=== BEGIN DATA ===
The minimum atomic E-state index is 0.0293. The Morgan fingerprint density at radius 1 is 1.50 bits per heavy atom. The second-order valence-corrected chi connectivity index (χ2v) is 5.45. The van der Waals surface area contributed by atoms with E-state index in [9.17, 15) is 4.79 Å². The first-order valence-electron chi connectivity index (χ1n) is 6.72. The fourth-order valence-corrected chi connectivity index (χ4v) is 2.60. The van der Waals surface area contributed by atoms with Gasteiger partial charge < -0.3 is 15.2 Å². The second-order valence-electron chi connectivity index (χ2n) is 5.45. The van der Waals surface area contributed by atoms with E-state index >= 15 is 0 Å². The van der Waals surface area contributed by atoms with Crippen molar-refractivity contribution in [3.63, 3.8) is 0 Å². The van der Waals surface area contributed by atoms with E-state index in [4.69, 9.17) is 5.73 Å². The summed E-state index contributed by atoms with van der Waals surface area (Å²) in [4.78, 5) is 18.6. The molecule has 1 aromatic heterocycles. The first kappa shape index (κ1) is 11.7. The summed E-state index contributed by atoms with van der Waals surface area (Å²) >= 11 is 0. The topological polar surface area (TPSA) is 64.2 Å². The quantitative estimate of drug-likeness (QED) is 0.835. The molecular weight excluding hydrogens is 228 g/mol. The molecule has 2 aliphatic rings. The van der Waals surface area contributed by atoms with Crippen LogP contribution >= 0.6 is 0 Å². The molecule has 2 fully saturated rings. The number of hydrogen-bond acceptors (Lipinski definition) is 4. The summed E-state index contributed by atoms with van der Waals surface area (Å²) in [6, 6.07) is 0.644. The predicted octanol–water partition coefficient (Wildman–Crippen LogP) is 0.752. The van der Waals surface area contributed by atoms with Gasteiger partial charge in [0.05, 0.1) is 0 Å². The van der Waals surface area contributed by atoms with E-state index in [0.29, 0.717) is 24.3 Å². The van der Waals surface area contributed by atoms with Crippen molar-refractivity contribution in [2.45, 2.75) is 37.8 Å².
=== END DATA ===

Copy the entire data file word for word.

The minimum atomic E-state index is 0.0293. The Morgan fingerprint density at radius 1 is 1.50 bits per heavy atom. The second-order valence-corrected chi connectivity index (χ2v) is 5.45. The van der Waals surface area contributed by atoms with E-state index in [9.17, 15) is 4.79 Å². The first-order valence-electron chi connectivity index (χ1n) is 6.72. The fourth-order valence-corrected chi connectivity index (χ4v) is 2.60. The van der Waals surface area contributed by atoms with Gasteiger partial charge < -0.3 is 15.2 Å². The second-order valence-electron chi connectivity index (χ2n) is 5.45. The van der Waals surface area contributed by atoms with E-state index >= 15 is 0 Å². The van der Waals surface area contributed by atoms with Crippen molar-refractivity contribution in [3.63, 3.8) is 0 Å². The van der Waals surface area contributed by atoms with E-state index in [4.69, 9.17) is 5.73 Å². The summed E-state index contributed by atoms with van der Waals surface area (Å²) in [4.78, 5) is 18.6. The molecule has 1 aromatic heterocycles. The first kappa shape index (κ1) is 11.7. The summed E-state index contributed by atoms with van der Waals surface area (Å²) >= 11 is 0. The topological polar surface area (TPSA) is 64.2 Å². The quantitative estimate of drug-likeness (QED) is 0.835. The molecular weight excluding hydrogens is 228 g/mol. The molecule has 2 aliphatic rings. The van der Waals surface area contributed by atoms with Crippen LogP contribution >= 0.6 is 0 Å². The molecule has 2 fully saturated rings. The number of hydrogen-bond acceptors (Lipinski definition) is 4. The summed E-state index contributed by atoms with van der Waals surface area (Å²) in [6, 6.07) is 0.644. The predicted octanol–water partition coefficient (Wildman–Crippen LogP) is 0.752. The van der Waals surface area contributed by atoms with Gasteiger partial charge in [0.05, 0.1) is 0 Å². The van der Waals surface area contributed by atoms with E-state index in [0.29, 0.717) is 24.3 Å². The van der Waals surface area contributed by atoms with Crippen molar-refractivity contribution in [2.45, 2.75) is 37.8 Å².